1230 AM Savannah
WFRP > WSOK
History (Edited from Wikipedia)
After applying in 1944, Frank R. Pidcock and James M. Wilder (see WBIE Atlanta) were granted a construction permit for WFRP on 1230 AM in Savannah in 1946. The station went on the air on October 30, 1946 as Savannah's only independent (non-network) station, although in the early 1950s it was the local outlet for the short-lived Liberty Broadcasting System, and in 1952 it affiliated with ABC.
In 1958, Albert Fisher, who had previously owned stations in Charleston and Columbia, South Carolina, bought WFRP from the Georgia Broadcasting Company for $87,500, and changed the call letters to WSOK on January 5, 1959. As the sale concluded, an application was filed to increase WSOK's daytime power to 1,000 watts, which was granted in November 1961.
By this time, the station had been sold again to Joe Speidel for $221,000. The callsign change and new ownership turned WSOK into a soul-formatted radio station, even though WSOK's owner was white; in 1970, a Race Relations Information Center noted that five white-owned groups (including Speidel) owned 22 soul stations, at which African Americans held 34 of the 84 executive positions. Many of them, however, may have been in name only; for instance, WSOK disc jockey Charles Anthony was also the program director, news director, and public affairs director.
In 1971, WSOK was sold to B. C. C. Georgia, Inc., known as Black Communications Group, for $400,000. Ben Tucker owned 40 percent of the company, while jazz pianist Billy Taylor owned another 10 percent. A concerted effort was made to pull WSOK out of the trap that befell many white-owned soul outlets. While not the musical director, Taylor helped steer the format at WSOK away from its prior heavy focus on chart music: according to him, "Most black stations are owned by white owners. They think they know what is best for us, and they're chart-oriented." Tucker expanded the station's album collection from 20 to 4,000 selections; in addition, the station began offering Mutual Black Network news and increased its commitment to local news and public affairs programming. The improvements at WSOK, the 15th black-owned radio station in the United States, had raised it to number one in the local ratings within nine months of Black Communications Group taking over and led to a tenfold increase in the number of advertisers on the station.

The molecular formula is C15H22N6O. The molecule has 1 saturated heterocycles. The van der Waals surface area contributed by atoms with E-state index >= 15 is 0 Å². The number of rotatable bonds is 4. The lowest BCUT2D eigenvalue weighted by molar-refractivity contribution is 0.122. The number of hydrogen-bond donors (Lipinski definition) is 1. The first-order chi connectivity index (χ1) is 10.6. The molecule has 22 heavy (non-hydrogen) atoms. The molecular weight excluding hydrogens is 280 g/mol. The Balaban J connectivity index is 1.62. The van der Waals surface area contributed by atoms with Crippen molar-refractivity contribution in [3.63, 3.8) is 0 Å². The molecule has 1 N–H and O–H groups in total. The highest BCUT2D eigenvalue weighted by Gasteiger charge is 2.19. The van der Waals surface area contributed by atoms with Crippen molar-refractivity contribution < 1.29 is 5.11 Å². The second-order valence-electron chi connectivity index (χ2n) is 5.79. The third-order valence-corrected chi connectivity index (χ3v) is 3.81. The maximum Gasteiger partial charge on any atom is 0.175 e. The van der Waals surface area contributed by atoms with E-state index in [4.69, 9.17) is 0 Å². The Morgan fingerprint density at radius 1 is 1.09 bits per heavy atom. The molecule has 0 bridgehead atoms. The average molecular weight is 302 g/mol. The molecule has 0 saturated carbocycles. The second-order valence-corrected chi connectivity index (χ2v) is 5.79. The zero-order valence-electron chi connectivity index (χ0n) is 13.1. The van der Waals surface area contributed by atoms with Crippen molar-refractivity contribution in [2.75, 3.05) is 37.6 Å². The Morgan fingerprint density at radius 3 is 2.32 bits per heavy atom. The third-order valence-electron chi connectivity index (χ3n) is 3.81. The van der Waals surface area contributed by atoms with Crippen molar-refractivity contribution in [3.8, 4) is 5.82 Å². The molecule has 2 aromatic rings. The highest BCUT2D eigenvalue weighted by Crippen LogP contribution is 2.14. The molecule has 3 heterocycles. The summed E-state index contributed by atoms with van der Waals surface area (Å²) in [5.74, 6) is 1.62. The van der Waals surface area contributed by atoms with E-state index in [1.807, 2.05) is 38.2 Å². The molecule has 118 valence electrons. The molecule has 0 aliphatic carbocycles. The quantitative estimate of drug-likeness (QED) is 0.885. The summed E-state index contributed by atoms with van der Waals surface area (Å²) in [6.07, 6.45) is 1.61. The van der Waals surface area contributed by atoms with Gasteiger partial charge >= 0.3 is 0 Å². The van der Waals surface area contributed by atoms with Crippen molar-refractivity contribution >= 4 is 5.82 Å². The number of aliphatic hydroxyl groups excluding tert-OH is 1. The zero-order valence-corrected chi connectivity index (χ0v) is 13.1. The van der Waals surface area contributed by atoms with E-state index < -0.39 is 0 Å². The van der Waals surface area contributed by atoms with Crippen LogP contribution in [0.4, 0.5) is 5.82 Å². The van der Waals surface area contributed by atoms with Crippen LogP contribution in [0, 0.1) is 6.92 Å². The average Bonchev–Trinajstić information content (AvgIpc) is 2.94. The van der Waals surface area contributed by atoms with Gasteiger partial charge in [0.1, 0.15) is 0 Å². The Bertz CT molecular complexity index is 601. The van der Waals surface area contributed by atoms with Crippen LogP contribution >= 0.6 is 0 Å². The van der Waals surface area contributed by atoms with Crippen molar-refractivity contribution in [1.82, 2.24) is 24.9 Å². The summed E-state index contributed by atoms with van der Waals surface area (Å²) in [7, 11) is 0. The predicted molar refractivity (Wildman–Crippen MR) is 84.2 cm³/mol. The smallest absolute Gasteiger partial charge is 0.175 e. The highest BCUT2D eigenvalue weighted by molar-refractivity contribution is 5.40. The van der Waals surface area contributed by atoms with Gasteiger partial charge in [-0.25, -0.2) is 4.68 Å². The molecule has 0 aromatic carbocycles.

After more than a decade of ownership, Black Communications Group sold the station to Bay Communications of Biloxi, Mississippi, in 1984. The $375,000 sale made it a sister to WAEV, creating the city's only AM-FM duopoly; Tucker remained on as a consultant. Their radio division was acquired by the Opus Communications Group in 1989 for $11 million, and in turn, Opus sold WAEV and WSOK to Southern Broadcasting for $2.35 million.
In 1995, Patterson Broadcasting acquired the stations plus WLVH for $11 million. In 1996, and the entire 36-station Patterson portfolio was sold to Capstar—the forerunner of today's iHeartMedia—in a $215 million sale in 1997.
WSOK's tradition of public affairs programming remained strong. Despite being an AM outlet, it was the number two radio station in Savannah in 1995 and ranked fifth in the market in billing, which station management attributed to its higher-than-normal talk output. Among the talk shows from 1978 to 1994 was one hosted by future Savannah mayor Otis Johnson, titled "Message from the Grass Roots", which aired on Sunday afternoons. WSOK maintained its ratings position in 1998 despite the market having five urban stations. However, Clear Channel came under fire in 2004 for axing most of the station's live talk programming while not doing the same to sister WTKS, with a primarily white audience.
WSOK first began broadcasting on an FM translator in 2015, at 103.5 FM, which was replaced in 2019 by a newly licensed translator on 99.7 FM.